Essential Cinema

BFMAF’s retrospective series provided a fresh look at classic works of cinema and first views of overlooked masterpieces. Each film is previously rarely-seen and most were shown in new restorations for the first time in the UK.

Feature film 21st Sep · 17:30 (55 mins)


Soda_ Jerk

Part political satire, eco-horror and road movie, TERROR NULLIUS is a counterculture film which offers an un-writing of Australian national mythology. Using existing film footage as raw material, the project works entirely within—and against—the official archive in order to achieve a queering and othering of Australian cinema. Envisaged as ‘A Political Revenge Fable In Three Acts’, TERROR NULLIUS is a world in which minorities and animals conspire, and not-so- nice white guys finish last. Where misogynistic remarks are met with the sharp beak of a bird or the jaws of a crocodile, and girl gangs rule the highways. Within this fable, Skippy the Bush Kangaroo schools his young pal Sonny on intersectional feminism, a house is haunted by the spectre of queer Australia, the mystery of Hanging Rock is resolved and a bicentennial celebration is ravaged by flesh-eating sheep.

TERROR NULLIUS lays bare a paradoxical vision of Australia as a nation where idyllic beaches host race-riots, governments poll love-rights and the perils of the natural environment are overshadowed only by the enduring horror of Australia’s myth of ‘terra nullius’. It’s a beautiful, bloody mix of the historical and the speculative, the grindhouse and the art house. Not a definitive counter-narrative but a meticulous ramshackle of connections that delivers an open invitation to a further cultural conversation.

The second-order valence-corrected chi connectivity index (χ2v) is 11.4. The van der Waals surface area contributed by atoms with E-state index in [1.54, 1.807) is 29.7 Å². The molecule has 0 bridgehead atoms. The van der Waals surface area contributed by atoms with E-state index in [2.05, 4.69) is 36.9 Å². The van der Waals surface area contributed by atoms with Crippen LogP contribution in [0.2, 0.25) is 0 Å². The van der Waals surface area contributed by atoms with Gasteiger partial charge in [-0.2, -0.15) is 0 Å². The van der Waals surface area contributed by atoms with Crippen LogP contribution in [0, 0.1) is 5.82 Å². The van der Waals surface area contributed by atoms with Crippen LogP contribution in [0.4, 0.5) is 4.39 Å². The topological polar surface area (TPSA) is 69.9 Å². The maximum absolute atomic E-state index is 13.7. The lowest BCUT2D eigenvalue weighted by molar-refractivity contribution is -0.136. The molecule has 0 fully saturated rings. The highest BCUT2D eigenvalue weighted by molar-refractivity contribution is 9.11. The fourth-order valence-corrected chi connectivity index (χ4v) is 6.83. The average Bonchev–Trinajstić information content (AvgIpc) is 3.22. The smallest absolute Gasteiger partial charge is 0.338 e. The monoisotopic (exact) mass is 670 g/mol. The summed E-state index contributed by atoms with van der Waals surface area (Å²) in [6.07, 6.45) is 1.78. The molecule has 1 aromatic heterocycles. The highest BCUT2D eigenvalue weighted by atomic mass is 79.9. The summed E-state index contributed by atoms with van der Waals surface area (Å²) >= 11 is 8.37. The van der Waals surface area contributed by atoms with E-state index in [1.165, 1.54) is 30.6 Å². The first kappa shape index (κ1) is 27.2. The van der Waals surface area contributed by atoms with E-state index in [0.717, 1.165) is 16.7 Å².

Feature film 21st Sep · 20:00 (113 mins)


Djibril Diop Mambéty

Linguère Ramatou returns to Colobane, a once charming village now devastated by poverty, with fabulous wealth and a promise to save her people. But tied to this promise is a deadly bargain: the lover who had betrayed a 16-year- old, pregnant Linguère, must be executed. The villagers—over time and through the hardship of daily survival—had long forgotten the incident, and they are at once confused, horrified and outraged. But soon cowardice sets in, shrouded in silence. While appearing to maintain a good moral conscience, the villagers are unable to resist the dazzling array of consumer goods that Linguère has now placed within their reach. On credit, they begin to purchase furniture and appliances—even those meant for houses without electricity!